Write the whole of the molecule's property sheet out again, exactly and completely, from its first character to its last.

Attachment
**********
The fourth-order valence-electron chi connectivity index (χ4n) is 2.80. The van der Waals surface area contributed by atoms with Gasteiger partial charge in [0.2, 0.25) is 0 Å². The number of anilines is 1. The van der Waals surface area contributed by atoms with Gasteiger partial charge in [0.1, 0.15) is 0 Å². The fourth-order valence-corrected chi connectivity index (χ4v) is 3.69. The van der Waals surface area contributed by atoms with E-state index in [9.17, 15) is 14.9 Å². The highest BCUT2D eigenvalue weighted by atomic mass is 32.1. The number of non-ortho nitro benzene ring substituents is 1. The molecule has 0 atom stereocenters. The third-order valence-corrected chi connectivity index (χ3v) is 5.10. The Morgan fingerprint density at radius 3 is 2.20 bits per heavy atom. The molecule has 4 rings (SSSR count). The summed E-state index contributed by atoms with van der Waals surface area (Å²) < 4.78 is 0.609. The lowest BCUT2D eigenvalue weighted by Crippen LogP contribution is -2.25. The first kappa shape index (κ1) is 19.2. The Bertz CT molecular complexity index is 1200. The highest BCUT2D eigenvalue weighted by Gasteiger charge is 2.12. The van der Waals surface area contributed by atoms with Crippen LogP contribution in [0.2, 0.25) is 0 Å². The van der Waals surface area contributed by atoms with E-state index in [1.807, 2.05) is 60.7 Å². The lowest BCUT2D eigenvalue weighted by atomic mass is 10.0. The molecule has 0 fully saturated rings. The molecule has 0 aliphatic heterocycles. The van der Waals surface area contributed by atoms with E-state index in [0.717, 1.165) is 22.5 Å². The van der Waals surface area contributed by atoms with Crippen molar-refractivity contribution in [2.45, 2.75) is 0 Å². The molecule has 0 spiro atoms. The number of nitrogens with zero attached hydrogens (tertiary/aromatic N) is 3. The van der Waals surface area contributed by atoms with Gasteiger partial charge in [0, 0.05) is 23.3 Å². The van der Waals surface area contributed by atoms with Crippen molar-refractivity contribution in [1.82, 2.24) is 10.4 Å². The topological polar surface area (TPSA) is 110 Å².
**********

The fourth-order valence-electron chi connectivity index (χ4n) is 2.80. The van der Waals surface area contributed by atoms with Gasteiger partial charge in [0.2, 0.25) is 0 Å². The number of anilines is 1. The van der Waals surface area contributed by atoms with Gasteiger partial charge in [0.1, 0.15) is 0 Å². The fourth-order valence-corrected chi connectivity index (χ4v) is 3.69. The van der Waals surface area contributed by atoms with E-state index in [9.17, 15) is 14.9 Å². The highest BCUT2D eigenvalue weighted by atomic mass is 32.1. The number of non-ortho nitro benzene ring substituents is 1. The molecule has 0 atom stereocenters. The third-order valence-corrected chi connectivity index (χ3v) is 5.10. The Morgan fingerprint density at radius 3 is 2.20 bits per heavy atom. The molecule has 4 rings (SSSR count). The summed E-state index contributed by atoms with van der Waals surface area (Å²) < 4.78 is 0.609. The lowest BCUT2D eigenvalue weighted by Crippen LogP contribution is -2.25. The first kappa shape index (κ1) is 19.2. The Bertz CT molecular complexity index is 1200. The highest BCUT2D eigenvalue weighted by Gasteiger charge is 2.12. The van der Waals surface area contributed by atoms with Crippen LogP contribution in [0.2, 0.25) is 0 Å². The van der Waals surface area contributed by atoms with E-state index in [1.807, 2.05) is 60.7 Å². The lowest BCUT2D eigenvalue weighted by atomic mass is 10.0. The molecule has 0 fully saturated rings. The molecule has 0 aliphatic heterocycles. The van der Waals surface area contributed by atoms with E-state index in [0.717, 1.165) is 22.5 Å². The van der Waals surface area contributed by atoms with Crippen molar-refractivity contribution in [2.45, 2.75) is 0 Å². The molecule has 0 spiro atoms. The number of nitrogens with zero attached hydrogens (tertiary/aromatic N) is 3. The van der Waals surface area contributed by atoms with Gasteiger partial charge in [0, 0.05) is 23.3 Å². The van der Waals surface area contributed by atoms with Crippen molar-refractivity contribution in [1.82, 2.24) is 10.4 Å². The topological polar surface area (TPSA) is 110 Å².